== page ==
The Education and Recreation Select Committee was briefed by the Director-General of the Department of Higher Education and Training, on the transfer of Section Education and Training Authorities (SETA’s) and the functions of Further Education and Training (FET) Colleges to the Department of Higher Education. The briefing provided an update on the progress made in transferring responsibility for the SETA’s and FET to the Department.
Members asked questions about quality assurance, responsibility for auditing the remaining SETA’s, the National Student Financial Aid Scheme, programmes to skill the unemployed youth, collaborations between Universities,
Briefing by the Department of Higher Education and Training
Ms Mary Metcalfe, Director-General of the Department of Higher Education and Training, presented the progress made by the Department to date on the transfer of the Section Education and Training Authorities (SETA’s) and the function of Further Education and Training (FET) Colleges to the Department of Higher Education. (see attached document).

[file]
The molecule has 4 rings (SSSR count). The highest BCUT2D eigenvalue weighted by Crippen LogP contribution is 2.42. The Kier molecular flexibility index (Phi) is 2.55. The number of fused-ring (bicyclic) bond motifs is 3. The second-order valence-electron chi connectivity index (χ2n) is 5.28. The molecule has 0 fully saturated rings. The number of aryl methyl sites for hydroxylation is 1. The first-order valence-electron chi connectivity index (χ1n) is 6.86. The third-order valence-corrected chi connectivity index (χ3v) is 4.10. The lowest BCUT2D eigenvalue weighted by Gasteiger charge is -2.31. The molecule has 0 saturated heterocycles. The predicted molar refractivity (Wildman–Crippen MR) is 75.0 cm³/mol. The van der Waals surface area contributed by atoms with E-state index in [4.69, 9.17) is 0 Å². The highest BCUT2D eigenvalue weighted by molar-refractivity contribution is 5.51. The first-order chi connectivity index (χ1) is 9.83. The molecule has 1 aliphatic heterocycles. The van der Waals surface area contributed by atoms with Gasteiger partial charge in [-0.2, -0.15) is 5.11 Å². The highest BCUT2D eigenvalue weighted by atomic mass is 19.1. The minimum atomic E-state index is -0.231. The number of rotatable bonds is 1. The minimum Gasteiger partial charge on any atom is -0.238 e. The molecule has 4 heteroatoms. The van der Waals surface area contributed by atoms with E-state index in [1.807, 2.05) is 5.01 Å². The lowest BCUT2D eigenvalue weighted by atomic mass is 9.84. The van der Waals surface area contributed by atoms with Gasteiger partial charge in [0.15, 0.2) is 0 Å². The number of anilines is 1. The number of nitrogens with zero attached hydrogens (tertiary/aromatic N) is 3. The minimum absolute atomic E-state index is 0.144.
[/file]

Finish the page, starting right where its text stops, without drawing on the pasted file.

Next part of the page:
The Presidential Proclamations were the key factors for shaping the administration of the transferred responsibilities. Legislation previously assigned to different departments was reallocated and certain components were moved from various Departments.
The legislation specific to the transfer of functions of FET Colleges were outlined and Ms Metcalfe explained which Ministers were responsible for the administration, powers and functions specified in the Acts. The Minister of Education and the Minister of Higher Education were both responsible in terms of the National Education Policy Act 27 of 1996, the Employment of Educators Act 76 of 1998, the South African Council for Educators Act 31 of 2000, and the General and Further Education and Training Quality Assurance Act 58 of 2001.